A Guide to End of Life Planning

In light of the recent global pandemic, death has become a reality we need to talk more frequently about, act on, and tackle. Typically, no one wants to process death and dying. Nevertheless, it is inevitable, and ignoring it can burden the survivors, leading to a complicated grieving and healing process.

Here is a guide on the features of an after-death plan. It also encompasses the importance, the nitty-gritty documentation, and the execution. Preparing for such events long before they happen can make communication with loved ones a seamless process.

The end-all and be-all benefit

It is essential to curate an end of life plan in consideration of your bereaved loved ones. A detailed plan complete with information, wishes, preferences, and desires can assist your family in the process they need to undertake in your passing. In addition, this plan can significantly reduce the amount of stress and anxiety brought by your death. Instead of them worrying, they will be given a gift of peace.

The essential documentation

An end of life plan should involve four key documents. They contain the details of what you want to transpire in light of your passing. Once you have made arrangements for these essential documents, you will be on the right track to creating a comprehensive plan that will leave you and your family at peace.

  • The living will. This is a series of decisions you have made about what should happen if you cannot communicate before you die. It includes the type of care you want, treatments, quality of life, health insurance policies, do not resuscitate clause, organ donor decision, and body treatment after death.
  • Health care power of attorney (POA). A POA is a designated person or entity who can decide on the details outlined in your living will.
  • A durable power of attorney. A durable POA is a designated person who makes decisions regarding your estate and finances.
  • The last will and testament. This will dictate what happens to your belongings after death. It will include settlements on estate, dependents, and pets.

The after-death checklist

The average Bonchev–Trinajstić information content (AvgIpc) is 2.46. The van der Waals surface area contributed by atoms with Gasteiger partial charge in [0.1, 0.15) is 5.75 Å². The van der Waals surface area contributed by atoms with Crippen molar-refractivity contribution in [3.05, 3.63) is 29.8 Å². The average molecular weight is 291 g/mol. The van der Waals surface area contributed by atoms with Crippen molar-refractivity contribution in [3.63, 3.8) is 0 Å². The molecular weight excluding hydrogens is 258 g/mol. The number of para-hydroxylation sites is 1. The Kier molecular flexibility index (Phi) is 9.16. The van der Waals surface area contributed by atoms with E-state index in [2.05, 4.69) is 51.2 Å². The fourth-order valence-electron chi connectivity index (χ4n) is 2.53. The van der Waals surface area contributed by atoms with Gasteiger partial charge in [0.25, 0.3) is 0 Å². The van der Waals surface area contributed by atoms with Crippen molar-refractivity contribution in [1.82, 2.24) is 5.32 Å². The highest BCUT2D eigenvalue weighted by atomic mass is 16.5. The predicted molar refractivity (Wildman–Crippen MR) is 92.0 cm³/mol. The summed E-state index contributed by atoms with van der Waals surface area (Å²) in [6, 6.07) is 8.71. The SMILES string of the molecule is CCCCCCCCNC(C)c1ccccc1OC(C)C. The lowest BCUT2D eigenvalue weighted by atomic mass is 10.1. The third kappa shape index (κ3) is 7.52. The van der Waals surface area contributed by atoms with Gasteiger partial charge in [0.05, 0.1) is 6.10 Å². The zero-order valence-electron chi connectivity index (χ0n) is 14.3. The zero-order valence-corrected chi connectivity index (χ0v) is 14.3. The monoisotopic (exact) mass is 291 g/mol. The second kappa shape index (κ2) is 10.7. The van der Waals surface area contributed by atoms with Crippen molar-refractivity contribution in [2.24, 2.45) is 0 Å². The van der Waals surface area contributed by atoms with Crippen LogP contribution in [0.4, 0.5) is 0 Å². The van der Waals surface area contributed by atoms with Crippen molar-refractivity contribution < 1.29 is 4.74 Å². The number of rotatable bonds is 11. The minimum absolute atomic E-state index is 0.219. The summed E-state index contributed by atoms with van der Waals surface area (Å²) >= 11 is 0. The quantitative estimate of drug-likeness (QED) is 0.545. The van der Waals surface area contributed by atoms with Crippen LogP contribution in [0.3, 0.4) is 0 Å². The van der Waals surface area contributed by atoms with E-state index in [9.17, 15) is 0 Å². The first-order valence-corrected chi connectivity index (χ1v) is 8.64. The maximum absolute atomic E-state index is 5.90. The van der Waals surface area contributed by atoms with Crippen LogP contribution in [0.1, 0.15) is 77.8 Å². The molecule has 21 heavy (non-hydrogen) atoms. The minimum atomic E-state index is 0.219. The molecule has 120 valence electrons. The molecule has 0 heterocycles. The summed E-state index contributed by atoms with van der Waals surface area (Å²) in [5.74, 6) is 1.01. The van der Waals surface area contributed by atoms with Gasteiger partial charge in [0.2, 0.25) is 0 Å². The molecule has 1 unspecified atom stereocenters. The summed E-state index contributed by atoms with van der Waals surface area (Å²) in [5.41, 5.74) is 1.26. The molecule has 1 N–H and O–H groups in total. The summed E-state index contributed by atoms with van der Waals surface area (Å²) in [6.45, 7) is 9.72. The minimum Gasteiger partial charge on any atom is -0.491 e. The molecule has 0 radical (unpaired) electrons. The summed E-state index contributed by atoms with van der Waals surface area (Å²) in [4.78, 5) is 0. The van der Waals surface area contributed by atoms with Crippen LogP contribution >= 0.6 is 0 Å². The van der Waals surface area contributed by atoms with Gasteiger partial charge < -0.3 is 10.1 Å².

• Estate plan. Make preparations before meeting with an attorney. Come to terms with decisions on the following aspects such as executor, assets like home, property, or automobile, debts and liabilities, life insurance and social security, and trusts and beneficiaries.

Designate a person in charge to execute the outlined decisions you have made.

  • Digital life. These days there will always be a record of you online, especially if you are active in social media. Therefore, designate a person who will act on your behalf when you pass away. Details will include usernames and passwords, social media profiles, and email. The lawyer will pass these over to your executor and carry out your specific instructions concerning the accounts.
  • Funeral arrangements. A seamless funeral service to your liking is a significant relief for your bereaved family. In this way, they can focus on recovery and consoling each other. Collaborate with funeral directors in Leeds if you reside in the area for details related to wishes, ceremony, music, pallbearers, guests, etc.

Ultimately, if you are going through all the motions and efforts in curating an end of life plan, communicate all the details to 2-3 close family members. It will be an effective and efficient plan if all facts and information are not solely for your lawyer’s consumption. It is for the best that a trusted family have insights into your goals and after-death strategies.


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